Lately, New Japan Pro Wrestling (NJPW) has been the victim of some criticism.
A subset of fans has not been satisfied with its creative direction. The general sentiment is that the company's main event scene is too repetitious; there are too many recycled matches, and the booking is relatively superficial. Hiroshi Tanahashi vs Kazuchika Okada dependably construct something reminiscent, whatever the case may be.
Like most classic matches, it was easy to look forward to this match before the bell rang. Okada and Tanasashi heated conflict has been a refreshing feud in wrestling’s confines. A deep-seated battle of supremacy with two warriors trying to prove who deserves the top spot.
The most refreshing part was that they would rather lose with dignity than take shortcuts to win. The characters know cheating would taint their victory and alter fan’s perception of their moral character. These men want the NJPW fans to remember them as role models who had the nothing but sportsmanship and class. However, the main reason is because the characters have too much respect for one another and their inner-selves. A shortcut would be disrespectful to their opponent and to themselves, for stooping down to that level.
The feud has mostly developed inside the squared circle with the wrestlers building off former matches to add new chapters to the conflict. Tanasashi being envious over NJPW fans raving about Okada’s performance at Wrestle Kingdom 9 in spite of losing, Okada seeking redemption and revenge for his loss at Wrestle Kingdom 9, and both wanting to prove they are the number one wrestler in New Japan all factored into the build.
The IWGP Heavyweight Championship title signified everything on the line. And with pride, retribution, vindication, legacy and supremacy at stake – Okada and Tanasashi worked a near perfect match.
The match told a gut-wrenching story of two relentless, lionhearted warriors urgently trying to vanquish one another. The back and forth nature of it personified a roller coaster with twists and turns nobody could predict, increasing the chaotic pace and razor-sharp intensity to greater and greater levels.
It is astonishing they implemented the match so effortless, due to the major risk involved doing matches like this. Much of it hinges on the wrestler’s instinctive natures while the template hinges on the steady intensification of the suspense and drama, to strengthen enough to reach the match’s apex. The hardest part is hitting the highest point on the nose instead of coming up short or overstaying its welcome. Most wrestlers who try this style do the latter, the worst-case scenario because fans excessively lose interest the more it goes on. The wrestler missed their mark, thus it is almost impossible to get the fans back – you have given them too much.
No doubt, wrestlers need a lot of ability and expertise to master it. It is about astutely studying the crowd, being able to sense where their emotions stand. It is about being physically endearing enough to keep up to the fatiguing pace and making sure your partner is on the same page as you, because one misstep could hinder the entire match. It is also about putting the pieces in their right spots to fit the context of the match, like making sure nothing is noticeably out of place or lacks sense. It is something this match achieved and then some.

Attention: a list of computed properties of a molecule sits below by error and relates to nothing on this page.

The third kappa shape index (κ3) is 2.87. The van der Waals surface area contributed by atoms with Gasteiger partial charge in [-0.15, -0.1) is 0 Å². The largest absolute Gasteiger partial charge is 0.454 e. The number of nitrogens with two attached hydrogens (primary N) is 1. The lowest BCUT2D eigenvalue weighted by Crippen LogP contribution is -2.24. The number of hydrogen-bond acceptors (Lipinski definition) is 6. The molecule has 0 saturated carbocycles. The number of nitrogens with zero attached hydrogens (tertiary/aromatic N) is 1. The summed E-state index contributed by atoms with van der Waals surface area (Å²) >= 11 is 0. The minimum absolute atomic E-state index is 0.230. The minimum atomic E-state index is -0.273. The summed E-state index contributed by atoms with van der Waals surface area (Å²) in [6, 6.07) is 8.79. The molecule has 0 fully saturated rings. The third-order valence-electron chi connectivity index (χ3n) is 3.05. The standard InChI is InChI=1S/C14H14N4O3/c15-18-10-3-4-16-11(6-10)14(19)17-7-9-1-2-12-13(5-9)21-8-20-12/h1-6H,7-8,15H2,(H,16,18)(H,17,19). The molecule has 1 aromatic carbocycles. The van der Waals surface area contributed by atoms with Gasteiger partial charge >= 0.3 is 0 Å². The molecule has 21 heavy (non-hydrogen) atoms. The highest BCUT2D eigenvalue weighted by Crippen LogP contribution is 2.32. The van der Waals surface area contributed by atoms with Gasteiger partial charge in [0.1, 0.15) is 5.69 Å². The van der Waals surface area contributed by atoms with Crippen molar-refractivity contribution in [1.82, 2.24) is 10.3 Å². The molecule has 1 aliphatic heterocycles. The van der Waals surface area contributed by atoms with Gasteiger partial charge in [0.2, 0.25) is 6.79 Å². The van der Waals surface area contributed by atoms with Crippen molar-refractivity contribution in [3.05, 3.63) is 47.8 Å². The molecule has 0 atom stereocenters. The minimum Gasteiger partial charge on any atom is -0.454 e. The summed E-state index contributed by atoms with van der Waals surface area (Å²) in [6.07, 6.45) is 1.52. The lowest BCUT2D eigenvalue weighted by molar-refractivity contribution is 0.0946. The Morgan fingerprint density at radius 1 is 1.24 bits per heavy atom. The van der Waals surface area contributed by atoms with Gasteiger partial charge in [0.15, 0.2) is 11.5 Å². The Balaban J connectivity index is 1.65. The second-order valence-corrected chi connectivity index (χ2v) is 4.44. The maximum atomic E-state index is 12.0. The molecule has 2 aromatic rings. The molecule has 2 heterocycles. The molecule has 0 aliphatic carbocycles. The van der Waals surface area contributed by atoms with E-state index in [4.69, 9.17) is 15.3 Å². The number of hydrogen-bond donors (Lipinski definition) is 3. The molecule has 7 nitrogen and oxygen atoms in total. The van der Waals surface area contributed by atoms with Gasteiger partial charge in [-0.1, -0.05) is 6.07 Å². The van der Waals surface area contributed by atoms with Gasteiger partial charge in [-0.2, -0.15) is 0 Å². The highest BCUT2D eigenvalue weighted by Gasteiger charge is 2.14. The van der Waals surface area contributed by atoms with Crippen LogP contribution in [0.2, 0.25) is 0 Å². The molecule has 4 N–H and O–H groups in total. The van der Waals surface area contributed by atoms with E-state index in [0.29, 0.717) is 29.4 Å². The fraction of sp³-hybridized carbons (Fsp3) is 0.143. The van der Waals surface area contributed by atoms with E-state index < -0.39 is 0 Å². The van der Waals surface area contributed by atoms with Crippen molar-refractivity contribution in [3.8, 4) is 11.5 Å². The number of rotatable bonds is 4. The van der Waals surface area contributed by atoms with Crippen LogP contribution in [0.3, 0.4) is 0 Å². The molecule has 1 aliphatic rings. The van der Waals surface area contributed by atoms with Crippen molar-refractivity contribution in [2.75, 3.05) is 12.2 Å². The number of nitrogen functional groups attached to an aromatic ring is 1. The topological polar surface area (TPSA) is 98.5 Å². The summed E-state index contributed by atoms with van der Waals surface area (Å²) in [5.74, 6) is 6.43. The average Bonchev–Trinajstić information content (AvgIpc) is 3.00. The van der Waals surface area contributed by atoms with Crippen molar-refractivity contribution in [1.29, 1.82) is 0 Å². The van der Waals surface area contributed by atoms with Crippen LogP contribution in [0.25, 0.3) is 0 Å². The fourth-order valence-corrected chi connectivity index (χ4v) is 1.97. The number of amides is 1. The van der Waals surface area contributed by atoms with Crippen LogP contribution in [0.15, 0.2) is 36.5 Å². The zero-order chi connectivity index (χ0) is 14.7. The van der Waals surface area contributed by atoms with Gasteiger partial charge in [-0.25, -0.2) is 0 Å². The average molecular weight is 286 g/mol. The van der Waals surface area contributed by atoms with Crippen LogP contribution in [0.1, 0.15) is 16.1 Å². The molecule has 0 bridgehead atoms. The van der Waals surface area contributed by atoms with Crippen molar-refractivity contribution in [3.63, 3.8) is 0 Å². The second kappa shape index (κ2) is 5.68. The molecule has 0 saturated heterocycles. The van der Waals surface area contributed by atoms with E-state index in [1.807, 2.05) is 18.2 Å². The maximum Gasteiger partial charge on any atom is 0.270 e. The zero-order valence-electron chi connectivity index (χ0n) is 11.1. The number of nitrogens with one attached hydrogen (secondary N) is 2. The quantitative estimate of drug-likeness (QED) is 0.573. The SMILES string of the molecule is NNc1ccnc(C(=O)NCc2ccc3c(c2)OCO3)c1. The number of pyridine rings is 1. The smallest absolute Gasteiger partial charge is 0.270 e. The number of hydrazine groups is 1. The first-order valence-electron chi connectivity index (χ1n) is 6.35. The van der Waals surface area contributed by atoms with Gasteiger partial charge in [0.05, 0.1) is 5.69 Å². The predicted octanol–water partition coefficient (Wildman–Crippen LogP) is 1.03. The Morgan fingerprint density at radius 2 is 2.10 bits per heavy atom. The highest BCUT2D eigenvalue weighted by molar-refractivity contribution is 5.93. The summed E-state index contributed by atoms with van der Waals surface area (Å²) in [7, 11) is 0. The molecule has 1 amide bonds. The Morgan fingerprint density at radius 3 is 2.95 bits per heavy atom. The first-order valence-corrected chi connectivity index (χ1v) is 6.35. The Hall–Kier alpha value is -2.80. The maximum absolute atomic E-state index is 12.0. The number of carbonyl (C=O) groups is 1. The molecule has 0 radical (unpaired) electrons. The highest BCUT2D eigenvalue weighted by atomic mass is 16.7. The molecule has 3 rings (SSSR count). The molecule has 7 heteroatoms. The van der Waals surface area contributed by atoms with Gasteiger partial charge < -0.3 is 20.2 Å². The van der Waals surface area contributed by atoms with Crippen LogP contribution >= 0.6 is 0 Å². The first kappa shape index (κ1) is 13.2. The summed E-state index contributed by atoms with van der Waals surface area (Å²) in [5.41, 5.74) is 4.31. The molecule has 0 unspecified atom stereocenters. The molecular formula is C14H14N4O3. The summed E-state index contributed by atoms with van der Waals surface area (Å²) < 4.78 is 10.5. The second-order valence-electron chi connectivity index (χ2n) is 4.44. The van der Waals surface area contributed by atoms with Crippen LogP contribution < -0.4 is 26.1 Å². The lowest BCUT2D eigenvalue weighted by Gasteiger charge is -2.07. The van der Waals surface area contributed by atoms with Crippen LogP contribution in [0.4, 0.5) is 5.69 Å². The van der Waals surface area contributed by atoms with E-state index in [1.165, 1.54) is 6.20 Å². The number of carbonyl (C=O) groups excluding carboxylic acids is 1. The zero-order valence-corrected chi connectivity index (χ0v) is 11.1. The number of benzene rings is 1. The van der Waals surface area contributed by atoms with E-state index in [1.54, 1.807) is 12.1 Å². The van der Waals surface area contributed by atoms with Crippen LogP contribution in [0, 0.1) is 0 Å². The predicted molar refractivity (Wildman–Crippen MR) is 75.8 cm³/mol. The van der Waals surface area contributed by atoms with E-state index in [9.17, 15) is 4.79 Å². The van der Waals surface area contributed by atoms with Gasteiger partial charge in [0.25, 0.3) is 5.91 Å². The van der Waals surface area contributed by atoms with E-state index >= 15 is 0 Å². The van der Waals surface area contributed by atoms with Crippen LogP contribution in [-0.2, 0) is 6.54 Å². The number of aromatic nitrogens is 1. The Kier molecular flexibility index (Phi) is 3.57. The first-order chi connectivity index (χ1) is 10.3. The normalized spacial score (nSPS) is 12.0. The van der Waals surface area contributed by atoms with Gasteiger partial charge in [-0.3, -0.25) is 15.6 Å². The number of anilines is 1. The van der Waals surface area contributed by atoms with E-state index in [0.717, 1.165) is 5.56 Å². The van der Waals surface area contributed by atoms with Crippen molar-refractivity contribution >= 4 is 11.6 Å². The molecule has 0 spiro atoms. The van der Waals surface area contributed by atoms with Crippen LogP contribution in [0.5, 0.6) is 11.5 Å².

Tanasashi is the cornerstone of NJPW and undoubtedly is one of the best big-stage wrestlers. He is like watching poetry in motion: so fluent, such a ring-general, meticulous and so very thoughtful – even on the fly. However, his selling ability is what makes him so great.
He understands everything about in-ring psychology. It is not just how he sells moves – it is the little things him knowing right amount of time to stay down after a move; his subtle facial expressions that brings the viciousness to life; or, his realistic sell jobs of fatigue or pain. All his subtle idiosyncrasies add up and separate him from the pack.
This match was one of the few where the multiple kick-out finishes logically fit the context, too. Both characters are strongly booked well and had enough history and build to do an ‘unstoppable force vs. immovable object’ match.
Besides, this match used finisher and signatures as if they were spice. They were not vocal point of the story. They sweetened it up by giving it an extra something, sending the match into an epic territory. The passion, emotion, realistic psychology and gut-wrenching storytelling did the lion's share, while the near-falls off finishers just made it more suspenseful (which is how it is supposed to be done).
They did not cram finishers into a small window, either. They spread them out, allowing stuff to have in between the finishes; meaning, wrestlers had to weaken their opponent more to set up their finisher..
The only blemish in this otherwise perfect match was Okada’s inconsistent limb selling. Tanasashi worked over the knee for a while. Okada sold it until he regained offense and did moves that involved him using his knee. Heblew off the limb work for his own convenience, an uncharacteristically amateur move by a seasoned veteran.
After three Rainmakers in a row for good measure, Okada finally dethroned the seemingly indestructible figure off his crone. It was just a wondrous culmination to one of the most historic feuds in wrestling history, two phenomenal workers wrestling a major match with major stakes on a major stage.
You cannot ask for more.